Will hybrid working change how we work in the long term?

Posted on 7 Sep 2022

In July we discussed how hybrid meetings are changing how we communicate in the workplace, a trend initiated by a shift to hybrid working that was developing in the UK at the time.

But now hybrid working appears to be becoming the norm. In figures collected by Adecco and reported by Somerset Live, nearly two thirds of employees want to continue to work in a hybrid format, and, according to The HR Director,68% of companies globally will be switching to a hybrid model. But how will this change our working patterns? Will this affect our productivity? And what impact will it have on IT and recruitment departments?

The impact of hybrid working on our ability to work

There were concerns at the beginning of lockdown in March 2020 that productivity levels would suffer as a result of remote working. But it appears that the opposite has occurred.

Whilst it is true that some found it harder to concentrate, with distractions such as home schooling and noisy neighbours to contend with, many actually over-worked, working longer hours with shorter breaks and suffered serious burnout.

Hyrbid working, therefore, seems like the perfect solution to suit many working people. It’s arguably too early to tell statistically if it’s more successful than either fully remote of office-based working, but with more and more businesses adopting it as a strategy, it appears to strike the right balance.

How will hybrid working change how we work? And what effect will this have on Recruitment?

Figures from Adecco and reported by Somerset Live show that half of employees are happier with changes to their working patterns since the beginning of lockdown, but that means that half aren’t! As a result, Adecco Chief Executive Alain Dehaze, states that “one size will not fit all when it comes to addressing employees’ needs”.

So how can employers adapt to new working conditions? The HR Director stress a need for flexibility to encourage productivity, and Recruiting Times list a number of different ways managers can keep remote and office-based workers engaged, including investing in technology such as online file-sharing and organisation platforms, and scheduling regular meetings to keep the workforce communicating.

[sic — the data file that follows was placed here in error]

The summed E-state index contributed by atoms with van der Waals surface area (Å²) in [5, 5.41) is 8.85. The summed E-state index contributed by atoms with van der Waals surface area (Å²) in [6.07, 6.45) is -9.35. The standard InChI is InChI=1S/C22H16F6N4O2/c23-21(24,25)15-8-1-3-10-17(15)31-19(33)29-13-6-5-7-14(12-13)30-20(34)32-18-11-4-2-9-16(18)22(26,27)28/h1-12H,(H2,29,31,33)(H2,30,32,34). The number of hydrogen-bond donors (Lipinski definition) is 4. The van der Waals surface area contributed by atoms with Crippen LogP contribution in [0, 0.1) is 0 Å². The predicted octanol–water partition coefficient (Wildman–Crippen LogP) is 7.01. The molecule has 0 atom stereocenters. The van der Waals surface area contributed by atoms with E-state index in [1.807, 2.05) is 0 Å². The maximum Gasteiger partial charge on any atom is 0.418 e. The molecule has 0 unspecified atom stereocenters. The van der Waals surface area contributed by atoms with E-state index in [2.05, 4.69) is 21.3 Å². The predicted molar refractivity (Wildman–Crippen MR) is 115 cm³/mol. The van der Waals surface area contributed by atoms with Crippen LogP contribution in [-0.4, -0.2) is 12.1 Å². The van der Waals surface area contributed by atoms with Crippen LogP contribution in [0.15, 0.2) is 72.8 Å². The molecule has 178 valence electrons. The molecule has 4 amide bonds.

One of the major changes will be the spaces we work in. The HR Director disclose how 86 per cent of businesses are changing offices to fit with employees’ changing requirements, with safety, community, productivity, and comfort now the top concerns. And, as Hania Arafit, Applied Research Consultant at Steelcase, the company who conducted the research, discusses, “old offices won’t work for the new reality of hybrid working”.

This is likely to impact on the Recruitment sector, as employers must be mindful of the needs of their employees.

Whereas some may request to continue working from home full time to provide childcare, others will want to be back to the office full time because they are suffering from burnout caused by working remotely.

It’s been reported that 87% of companies are now planning to offer flexible working patterns to their employees, as opposed to on 38% who considered it in April 2020.

This could also impact the recruitment process. If companies don’t have the ability to make their offices open plan or suitable for hybrid working, their current workforce, as well as potential recruits, may decide to work elsewhere. And with the UK currently facing a “the most severe shortage of job candidates on record” (as reported by The London Economic), this could be a big problem for employers, unless they are able to quickly adapt their workspaces to make them hybrid friendly. And this is where IT departments once again become crucial.

What is the impact on IT?

As we discussed in our blog on hybrid meeting, IT services are very much at the forefront of delivering this digital transformation. But as well as equipping the workforce with the new technology to enable both remote and office working, they will also have to adapt to the new office ergonomics to ensure hybrid working is also available everywhere and for everyone.

There’ll be an increased need for wireless technology in all spaces, including mobiles potentially replacing landlines and requiring internet connectivity, as well as new and developing technologies such as VR and AI to adapt to. On top of this, IT departments need to ensure all technology is distributed fairly to, as The HR Director discusses, maintain the productivity and harmony of the workforce. Managers will need to ensure that neither those working remotely, nor those working in the office, are prioritised over each other.

IT departments will once again be of vital importance to change both the technology used for hybrid working, and the spaces it’s going to be used in.

Are you a company that has adopted a hybrid method of working? We’d love to hear from you. Get in contact to let us know how you’re adapting, and the role IT is playing in your digital workplace transformation.